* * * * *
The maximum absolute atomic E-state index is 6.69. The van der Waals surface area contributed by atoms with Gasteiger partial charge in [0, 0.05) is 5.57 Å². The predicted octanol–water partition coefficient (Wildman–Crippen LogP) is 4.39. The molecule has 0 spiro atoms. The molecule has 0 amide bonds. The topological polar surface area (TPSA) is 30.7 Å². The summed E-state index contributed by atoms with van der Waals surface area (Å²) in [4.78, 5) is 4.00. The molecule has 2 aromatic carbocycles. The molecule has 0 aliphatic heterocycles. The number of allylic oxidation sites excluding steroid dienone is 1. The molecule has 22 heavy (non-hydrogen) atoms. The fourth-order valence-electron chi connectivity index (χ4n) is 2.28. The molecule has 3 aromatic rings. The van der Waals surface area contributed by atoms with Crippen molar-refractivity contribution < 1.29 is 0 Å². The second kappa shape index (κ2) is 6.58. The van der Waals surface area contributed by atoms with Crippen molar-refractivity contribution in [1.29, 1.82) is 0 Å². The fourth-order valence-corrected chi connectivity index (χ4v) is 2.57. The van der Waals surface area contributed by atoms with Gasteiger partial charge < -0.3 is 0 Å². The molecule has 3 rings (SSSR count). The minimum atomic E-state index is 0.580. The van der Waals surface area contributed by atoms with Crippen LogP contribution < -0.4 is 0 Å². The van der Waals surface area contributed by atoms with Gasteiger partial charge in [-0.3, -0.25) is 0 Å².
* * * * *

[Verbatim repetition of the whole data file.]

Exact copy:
The maximum absolute atomic E-state index is 6.69. The van der Waals surface area contributed by atoms with Gasteiger partial charge in [0, 0.05) is 5.57 Å². The predicted octanol–water partition coefficient (Wildman–Crippen LogP) is 4.39. The molecule has 0 spiro atoms. The molecule has 0 amide bonds. The topological polar surface area (TPSA) is 30.7 Å². The summed E-state index contributed by atoms with van der Waals surface area (Å²) in [4.78, 5) is 4.00. The molecule has 2 aromatic carbocycles. The molecule has 0 aliphatic heterocycles. The number of allylic oxidation sites excluding steroid dienone is 1. The molecule has 22 heavy (non-hydrogen) atoms. The fourth-order valence-electron chi connectivity index (χ4n) is 2.28. The molecule has 3 aromatic rings. The van der Waals surface area contributed by atoms with Crippen molar-refractivity contribution < 1.29 is 0 Å². The second kappa shape index (κ2) is 6.58. The van der Waals surface area contributed by atoms with Crippen molar-refractivity contribution in [1.29, 1.82) is 0 Å². The fourth-order valence-corrected chi connectivity index (χ4v) is 2.57. The van der Waals surface area contributed by atoms with Gasteiger partial charge < -0.3 is 0 Å². The molecule has 3 rings (SSSR count). The minimum atomic E-state index is 0.580. The van der Waals surface area contributed by atoms with Crippen LogP contribution < -0.4 is 0 Å². The van der Waals surface area contributed by atoms with Gasteiger partial charge in [-0.3, -0.25) is 0 Å².